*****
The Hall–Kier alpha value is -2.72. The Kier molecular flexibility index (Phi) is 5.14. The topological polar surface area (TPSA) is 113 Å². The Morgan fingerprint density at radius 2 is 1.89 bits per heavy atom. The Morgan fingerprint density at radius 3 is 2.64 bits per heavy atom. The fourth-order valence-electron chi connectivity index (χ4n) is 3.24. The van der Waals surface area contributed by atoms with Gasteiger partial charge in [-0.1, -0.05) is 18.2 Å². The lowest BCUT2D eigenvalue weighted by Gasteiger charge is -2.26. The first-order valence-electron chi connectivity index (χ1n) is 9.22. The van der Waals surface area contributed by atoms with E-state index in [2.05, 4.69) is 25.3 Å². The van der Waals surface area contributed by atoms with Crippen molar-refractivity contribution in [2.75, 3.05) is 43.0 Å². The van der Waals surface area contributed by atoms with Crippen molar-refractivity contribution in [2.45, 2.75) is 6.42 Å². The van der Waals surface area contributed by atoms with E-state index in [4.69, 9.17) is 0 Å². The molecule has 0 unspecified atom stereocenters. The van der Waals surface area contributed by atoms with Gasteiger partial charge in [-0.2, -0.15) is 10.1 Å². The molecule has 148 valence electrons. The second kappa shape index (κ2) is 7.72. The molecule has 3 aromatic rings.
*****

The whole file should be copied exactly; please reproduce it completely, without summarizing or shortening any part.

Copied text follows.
The Hall–Kier alpha value is -2.72. The Kier molecular flexibility index (Phi) is 5.14. The topological polar surface area (TPSA) is 113 Å². The Morgan fingerprint density at radius 2 is 1.89 bits per heavy atom. The Morgan fingerprint density at radius 3 is 2.64 bits per heavy atom. The fourth-order valence-electron chi connectivity index (χ4n) is 3.24. The van der Waals surface area contributed by atoms with Gasteiger partial charge in [-0.1, -0.05) is 18.2 Å². The lowest BCUT2D eigenvalue weighted by Gasteiger charge is -2.26. The first-order valence-electron chi connectivity index (χ1n) is 9.22. The van der Waals surface area contributed by atoms with E-state index in [2.05, 4.69) is 25.3 Å². The van der Waals surface area contributed by atoms with Crippen molar-refractivity contribution in [2.75, 3.05) is 43.0 Å². The van der Waals surface area contributed by atoms with Crippen molar-refractivity contribution in [2.45, 2.75) is 6.42 Å². The van der Waals surface area contributed by atoms with E-state index in [4.69, 9.17) is 0 Å². The molecule has 0 unspecified atom stereocenters. The van der Waals surface area contributed by atoms with Gasteiger partial charge in [-0.2, -0.15) is 10.1 Å². The molecule has 148 valence electrons. The second kappa shape index (κ2) is 7.72. The molecule has 3 aromatic rings.